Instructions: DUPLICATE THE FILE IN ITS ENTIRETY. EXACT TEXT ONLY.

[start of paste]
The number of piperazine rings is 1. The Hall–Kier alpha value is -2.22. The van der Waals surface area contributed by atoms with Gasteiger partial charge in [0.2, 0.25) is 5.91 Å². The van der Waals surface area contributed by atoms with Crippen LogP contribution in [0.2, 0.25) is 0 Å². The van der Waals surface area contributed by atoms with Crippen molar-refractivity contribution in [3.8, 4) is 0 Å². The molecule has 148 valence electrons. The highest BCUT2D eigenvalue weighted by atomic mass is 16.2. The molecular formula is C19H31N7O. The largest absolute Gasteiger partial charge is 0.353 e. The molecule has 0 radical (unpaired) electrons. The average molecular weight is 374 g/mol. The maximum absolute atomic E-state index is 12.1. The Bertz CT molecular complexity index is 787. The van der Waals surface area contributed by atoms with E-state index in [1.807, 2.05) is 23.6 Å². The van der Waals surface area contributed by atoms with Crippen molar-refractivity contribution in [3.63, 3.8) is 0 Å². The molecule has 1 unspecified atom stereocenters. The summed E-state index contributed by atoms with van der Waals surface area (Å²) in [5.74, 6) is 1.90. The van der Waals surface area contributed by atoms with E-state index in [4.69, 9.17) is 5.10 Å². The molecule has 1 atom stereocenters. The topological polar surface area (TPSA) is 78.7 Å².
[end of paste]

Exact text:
The number of piperazine rings is 1. The Hall–Kier alpha value is -2.22. The van der Waals surface area contributed by atoms with Gasteiger partial charge in [0.2, 0.25) is 5.91 Å². The van der Waals surface area contributed by atoms with Crippen LogP contribution in [0.2, 0.25) is 0 Å². The van der Waals surface area contributed by atoms with Crippen molar-refractivity contribution in [3.8, 4) is 0 Å². The molecule has 148 valence electrons. The highest BCUT2D eigenvalue weighted by atomic mass is 16.2. The molecular formula is C19H31N7O. The largest absolute Gasteiger partial charge is 0.353 e. The molecule has 0 radical (unpaired) electrons. The average molecular weight is 374 g/mol. The maximum absolute atomic E-state index is 12.1. The Bertz CT molecular complexity index is 787. The van der Waals surface area contributed by atoms with E-state index in [1.807, 2.05) is 23.6 Å². The van der Waals surface area contributed by atoms with Crippen molar-refractivity contribution in [3.63, 3.8) is 0 Å². The molecule has 1 unspecified atom stereocenters. The summed E-state index contributed by atoms with van der Waals surface area (Å²) in [5.74, 6) is 1.90. The van der Waals surface area contributed by atoms with E-state index in [4.69, 9.17) is 5.10 Å². The molecule has 1 atom stereocenters. The topological polar surface area (TPSA) is 78.7 Å².